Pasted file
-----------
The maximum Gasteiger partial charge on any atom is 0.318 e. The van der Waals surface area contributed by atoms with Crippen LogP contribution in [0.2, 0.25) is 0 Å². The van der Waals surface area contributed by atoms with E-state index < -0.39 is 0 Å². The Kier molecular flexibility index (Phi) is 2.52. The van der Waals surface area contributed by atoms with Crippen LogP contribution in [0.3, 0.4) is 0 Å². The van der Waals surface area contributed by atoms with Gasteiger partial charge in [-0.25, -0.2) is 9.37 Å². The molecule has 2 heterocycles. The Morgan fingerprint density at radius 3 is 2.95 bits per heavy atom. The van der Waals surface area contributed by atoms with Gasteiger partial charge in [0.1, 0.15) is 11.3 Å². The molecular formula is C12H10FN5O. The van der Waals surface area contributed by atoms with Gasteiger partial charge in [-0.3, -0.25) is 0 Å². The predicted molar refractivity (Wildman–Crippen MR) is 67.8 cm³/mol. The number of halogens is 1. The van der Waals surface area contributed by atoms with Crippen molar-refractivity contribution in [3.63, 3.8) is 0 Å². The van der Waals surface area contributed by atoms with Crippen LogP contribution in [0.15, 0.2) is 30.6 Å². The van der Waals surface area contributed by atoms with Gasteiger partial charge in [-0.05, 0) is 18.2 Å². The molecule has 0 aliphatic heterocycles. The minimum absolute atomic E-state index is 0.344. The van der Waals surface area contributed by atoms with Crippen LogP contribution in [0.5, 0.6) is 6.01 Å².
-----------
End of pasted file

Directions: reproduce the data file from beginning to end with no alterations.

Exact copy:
The maximum Gasteiger partial charge on any atom is 0.318 e. The van der Waals surface area contributed by atoms with Crippen LogP contribution in [0.2, 0.25) is 0 Å². The van der Waals surface area contributed by atoms with E-state index < -0.39 is 0 Å². The Kier molecular flexibility index (Phi) is 2.52. The van der Waals surface area contributed by atoms with Crippen LogP contribution in [0.3, 0.4) is 0 Å². The van der Waals surface area contributed by atoms with Gasteiger partial charge in [-0.25, -0.2) is 9.37 Å². The molecule has 2 heterocycles. The Morgan fingerprint density at radius 3 is 2.95 bits per heavy atom. The van der Waals surface area contributed by atoms with Gasteiger partial charge in [0.1, 0.15) is 11.3 Å². The molecular formula is C12H10FN5O. The van der Waals surface area contributed by atoms with Gasteiger partial charge in [-0.3, -0.25) is 0 Å². The predicted molar refractivity (Wildman–Crippen MR) is 67.8 cm³/mol. The number of halogens is 1. The van der Waals surface area contributed by atoms with Crippen molar-refractivity contribution in [3.63, 3.8) is 0 Å². The van der Waals surface area contributed by atoms with Crippen LogP contribution in [0.15, 0.2) is 30.6 Å². The van der Waals surface area contributed by atoms with Gasteiger partial charge in [-0.05, 0) is 18.2 Å². The molecule has 0 aliphatic heterocycles. The minimum absolute atomic E-state index is 0.344. The van der Waals surface area contributed by atoms with Crippen LogP contribution in [0.5, 0.6) is 6.01 Å².